Casually Elegant: Pork Ribs Braised in Red Wine

Heather and I made a version of these with our friend Douglas Ford, who used to be the sous-chef at Lucques, for my brother’s birthday party last year. And they tasted totally insane: tender, flavorful, rich without being heavy. They were a massive, massive hit.

So I decided to make a version of them for my family this Christmas — partly based on Douglas’s ribs, partly my own invention, and partly inspired by Daniel Boulud’s rib recipe on Epicurious. In a family first, we shook things up this year and went to a house in Palm Springs instead of back to the homestead in Boston. We each took turns cooking, and my assignment was dinner on the first night. Since I wasn’t sure how well-equipped the kitchen would be, I decided to cook this dish (which tastes better if you make it a day ahead) at home and drive it out to Palm Springs, sauce and all. My parents stopped by my apartment while I was reducing the sauce and were nearly knocked out by the smell. Seriously, this sauce is like crack.

These ribs, served with a parsnip puree and salad, made for  very merry Christmas indeed. Make these and wow your New Year’s Eve dinner guests!



Pork Ribs Braised in Red Wine

Serves 10

  • 3 large onions, halved, and finely sliced
  • 6 garlic cloves, peeled
  • 1 whole shallot
  • 2 tbsp. butter
  • 3 bottles dry red wine (use decent-to-good wine, it’ll make a difference)
  • 1/2 cup balsamic vinegar, divided in 2 parts
  • 2 qts. stock (I used chicken and beef stock)
  • 2 racks of baby back pork ribs, halved to fit in a skillet
  • 3 celery ribs, chopped
  • 3 carrots, chopped
  • 4 sprigs fresh thyme
  • 1 bay leaf
  • salt
  • pepper

In a large pot, melt butter over medium-low heat. Cook onions, stirring occasionally, until they have released liquid, are translucent, and much-reduced. Add garlic and shallot to onions a few minutes in. Remove from heat and reserve.

In a stock pot, heat all but 1/2 or 1 bottle of wine until it just begins to boil. Then with a match, light wine on fire and let it flame until it burns out. Bring wine to a low boil and simmer.

In a skillet, heat oil until very hot. While oil is heating, salt and pepper the meat. Sear each section of ribs, meaty-side down first, until browned on top but not cooked through. Make sure to brown as much surface area as you can. After each batch, deglaze the pan first with a good splash of balsamic vinegar, then immediately with a good splash of wine. Pour wine and vinegar into the stock pot after each batch.

When all the ribs are seared, place them in the stock pot so they are completely submerged. Add onions, celery, and herbs and simmer on low heat for 2 1/2 hours, or until meat is tender and about to fall off the bone. The bones will feel loose to the touch and will be easy to remove with your fingers. (It’s prettier if you leave them in, though!) Remove ribs from sauce and refrigerate.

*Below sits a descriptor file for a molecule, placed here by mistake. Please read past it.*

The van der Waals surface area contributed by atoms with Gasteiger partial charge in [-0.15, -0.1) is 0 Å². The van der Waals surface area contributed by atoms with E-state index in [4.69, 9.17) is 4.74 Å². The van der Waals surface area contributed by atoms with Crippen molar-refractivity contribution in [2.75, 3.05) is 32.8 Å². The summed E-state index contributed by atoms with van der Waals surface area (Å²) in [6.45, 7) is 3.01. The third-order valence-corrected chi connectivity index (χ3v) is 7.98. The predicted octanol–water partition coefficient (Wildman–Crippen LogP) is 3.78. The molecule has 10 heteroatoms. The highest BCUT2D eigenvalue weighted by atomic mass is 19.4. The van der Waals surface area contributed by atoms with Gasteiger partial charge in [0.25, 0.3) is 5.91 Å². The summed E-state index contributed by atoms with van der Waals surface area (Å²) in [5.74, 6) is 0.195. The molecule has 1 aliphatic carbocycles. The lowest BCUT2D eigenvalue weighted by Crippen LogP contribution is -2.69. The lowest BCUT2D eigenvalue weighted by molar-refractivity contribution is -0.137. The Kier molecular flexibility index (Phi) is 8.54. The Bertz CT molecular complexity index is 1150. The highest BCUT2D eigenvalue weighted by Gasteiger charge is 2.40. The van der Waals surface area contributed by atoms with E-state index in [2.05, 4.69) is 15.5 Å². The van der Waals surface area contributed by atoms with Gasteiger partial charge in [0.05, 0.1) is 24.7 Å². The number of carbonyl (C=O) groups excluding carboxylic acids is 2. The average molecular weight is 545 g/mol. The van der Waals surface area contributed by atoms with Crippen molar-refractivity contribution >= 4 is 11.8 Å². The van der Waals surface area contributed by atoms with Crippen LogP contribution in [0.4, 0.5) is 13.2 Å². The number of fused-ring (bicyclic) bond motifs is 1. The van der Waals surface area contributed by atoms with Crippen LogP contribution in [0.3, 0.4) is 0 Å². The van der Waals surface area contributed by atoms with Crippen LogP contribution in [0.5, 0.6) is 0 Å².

At this point, you can continue to simmer the sauce for 2-3 hours until it is reduced to 1 qt., then salt and pepper the sauce to taste and refrigerate overnight — or you can refrigerate the unreduced sauce and cook it down the next day. Either way, refrigerate the sauce overnight and skim the fat off the top if you like. (I didn’t skim the fat and the sauce was divine.)

Gently cut the ribs into single-serving portions and return to the stock pot to re-heat. Serve over parsnip puree, fried polenta, mashed potatoes, rice, or with crusty bread.


Filed under Christmas, Fall, Gluten-free, Main Course, Meat, Super Bowl, Winter

7 responses to “Casually Elegant: Pork Ribs Braised in Red Wine

  1. Magnificent website. Lots of helpful info here. I am sending it to some friends ans additionally sharing in delicious. And of course, thank you in your sweat!


  2. My boyfriend requested pork ribs for his birthday, and I will definitely be making these. Thanks for the inspiration!


  3. Pingback: Super Bowl Specials: Cornbread and More! | Three More Big Bites

  4. Geoff

    Have not made the dish yet but it sounds and looks fantastic. One comment your grocery list calls for beef or chicken stock however there is no indication of where and when to use it specifically. My guess would to be to add it to the “stock” pot. Just a friendly note thank you for your recipe.


  5. Pingback: On the Side: Easy Parsnip Puree | Three More Big Bites

  6. I would like to contribute an appetizer that a friend brought to our New Year’s Eve festive potluck dinner last night. Wow, I could eat this three times a day.

    In a shallow dish suitable for serving, layer humus, pesto, chopped tomatoes, and your favorite feta cheese (crumbled). Accompany by pita pieces or any thin gluten-free bread or crackers. A small spoon is helpful to put the dip on softer breads that won’t easily “scoop.” This is pretty and more than delicious.

    Happy New Year, Anna and Heather! CE 01.01.11


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